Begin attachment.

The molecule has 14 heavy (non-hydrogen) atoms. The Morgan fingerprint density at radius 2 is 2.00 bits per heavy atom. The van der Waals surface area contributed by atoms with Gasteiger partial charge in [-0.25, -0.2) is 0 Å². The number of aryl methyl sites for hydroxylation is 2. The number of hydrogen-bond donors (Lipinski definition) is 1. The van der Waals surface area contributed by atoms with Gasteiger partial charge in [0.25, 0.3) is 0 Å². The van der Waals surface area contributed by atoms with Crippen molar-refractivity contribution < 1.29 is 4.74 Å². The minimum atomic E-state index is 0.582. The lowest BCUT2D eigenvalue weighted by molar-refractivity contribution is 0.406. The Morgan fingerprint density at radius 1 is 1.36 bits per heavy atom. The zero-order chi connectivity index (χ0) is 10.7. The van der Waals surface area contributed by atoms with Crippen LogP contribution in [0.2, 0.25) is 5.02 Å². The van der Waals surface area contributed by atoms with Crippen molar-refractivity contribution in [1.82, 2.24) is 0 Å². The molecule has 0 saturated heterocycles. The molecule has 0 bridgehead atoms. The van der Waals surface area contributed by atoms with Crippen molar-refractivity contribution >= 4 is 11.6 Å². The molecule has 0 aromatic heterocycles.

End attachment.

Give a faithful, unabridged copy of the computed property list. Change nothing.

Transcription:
The molecule has 14 heavy (non-hydrogen) atoms. The Morgan fingerprint density at radius 2 is 2.00 bits per heavy atom. The van der Waals surface area contributed by atoms with Gasteiger partial charge in [-0.25, -0.2) is 0 Å². The number of aryl methyl sites for hydroxylation is 2. The number of hydrogen-bond donors (Lipinski definition) is 1. The van der Waals surface area contributed by atoms with Gasteiger partial charge in [0.25, 0.3) is 0 Å². The van der Waals surface area contributed by atoms with Crippen molar-refractivity contribution < 1.29 is 4.74 Å². The minimum atomic E-state index is 0.582. The lowest BCUT2D eigenvalue weighted by molar-refractivity contribution is 0.406. The Morgan fingerprint density at radius 1 is 1.36 bits per heavy atom. The zero-order chi connectivity index (χ0) is 10.7. The van der Waals surface area contributed by atoms with Crippen LogP contribution in [0.2, 0.25) is 5.02 Å². The van der Waals surface area contributed by atoms with Crippen molar-refractivity contribution in [1.82, 2.24) is 0 Å². The molecule has 0 saturated heterocycles. The molecule has 0 bridgehead atoms. The van der Waals surface area contributed by atoms with Crippen molar-refractivity contribution >= 4 is 11.6 Å². The molecule has 0 aromatic heterocycles.